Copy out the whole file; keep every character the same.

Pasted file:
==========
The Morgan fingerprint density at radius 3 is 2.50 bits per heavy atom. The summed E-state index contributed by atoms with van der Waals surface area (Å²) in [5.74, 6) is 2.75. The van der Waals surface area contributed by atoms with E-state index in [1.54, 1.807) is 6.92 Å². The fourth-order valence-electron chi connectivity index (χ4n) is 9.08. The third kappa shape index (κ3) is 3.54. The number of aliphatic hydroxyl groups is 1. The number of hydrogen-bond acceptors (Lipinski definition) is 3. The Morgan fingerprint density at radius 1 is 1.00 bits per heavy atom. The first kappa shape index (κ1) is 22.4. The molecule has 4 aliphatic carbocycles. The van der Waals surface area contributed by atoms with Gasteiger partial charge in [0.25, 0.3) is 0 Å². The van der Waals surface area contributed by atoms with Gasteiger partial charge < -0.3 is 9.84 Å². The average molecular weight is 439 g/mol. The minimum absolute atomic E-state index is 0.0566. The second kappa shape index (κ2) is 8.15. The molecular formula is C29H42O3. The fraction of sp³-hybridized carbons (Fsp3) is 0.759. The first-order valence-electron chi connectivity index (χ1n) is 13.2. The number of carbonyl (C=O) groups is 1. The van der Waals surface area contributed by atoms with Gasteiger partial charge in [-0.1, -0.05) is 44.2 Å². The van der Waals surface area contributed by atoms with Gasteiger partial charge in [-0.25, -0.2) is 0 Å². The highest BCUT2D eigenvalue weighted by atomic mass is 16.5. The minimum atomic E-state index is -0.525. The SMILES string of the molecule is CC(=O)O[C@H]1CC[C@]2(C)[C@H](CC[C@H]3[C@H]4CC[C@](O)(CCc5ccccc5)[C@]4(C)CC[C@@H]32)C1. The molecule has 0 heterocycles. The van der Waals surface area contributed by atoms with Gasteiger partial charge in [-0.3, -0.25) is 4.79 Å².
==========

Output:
The Morgan fingerprint density at radius 3 is 2.50 bits per heavy atom. The summed E-state index contributed by atoms with van der Waals surface area (Å²) in [5.74, 6) is 2.75. The van der Waals surface area contributed by atoms with E-state index in [1.54, 1.807) is 6.92 Å². The fourth-order valence-electron chi connectivity index (χ4n) is 9.08. The third kappa shape index (κ3) is 3.54. The number of aliphatic hydroxyl groups is 1. The number of hydrogen-bond acceptors (Lipinski definition) is 3. The Morgan fingerprint density at radius 1 is 1.00 bits per heavy atom. The first kappa shape index (κ1) is 22.4. The molecule has 4 aliphatic carbocycles. The van der Waals surface area contributed by atoms with Gasteiger partial charge in [0.25, 0.3) is 0 Å². The van der Waals surface area contributed by atoms with Gasteiger partial charge < -0.3 is 9.84 Å². The average molecular weight is 439 g/mol. The minimum absolute atomic E-state index is 0.0566. The second kappa shape index (κ2) is 8.15. The molecular formula is C29H42O3. The fraction of sp³-hybridized carbons (Fsp3) is 0.759. The first-order valence-electron chi connectivity index (χ1n) is 13.2. The number of carbonyl (C=O) groups is 1. The van der Waals surface area contributed by atoms with Gasteiger partial charge in [-0.1, -0.05) is 44.2 Å². The van der Waals surface area contributed by atoms with Gasteiger partial charge in [-0.25, -0.2) is 0 Å². The highest BCUT2D eigenvalue weighted by atomic mass is 16.5. The minimum atomic E-state index is -0.525. The SMILES string of the molecule is CC(=O)O[C@H]1CC[C@]2(C)[C@H](CC[C@H]3[C@H]4CC[C@](O)(CCc5ccccc5)[C@]4(C)CC[C@@H]32)C1. The molecule has 0 heterocycles. The van der Waals surface area contributed by atoms with Gasteiger partial charge in [-0.3, -0.25) is 4.79 Å².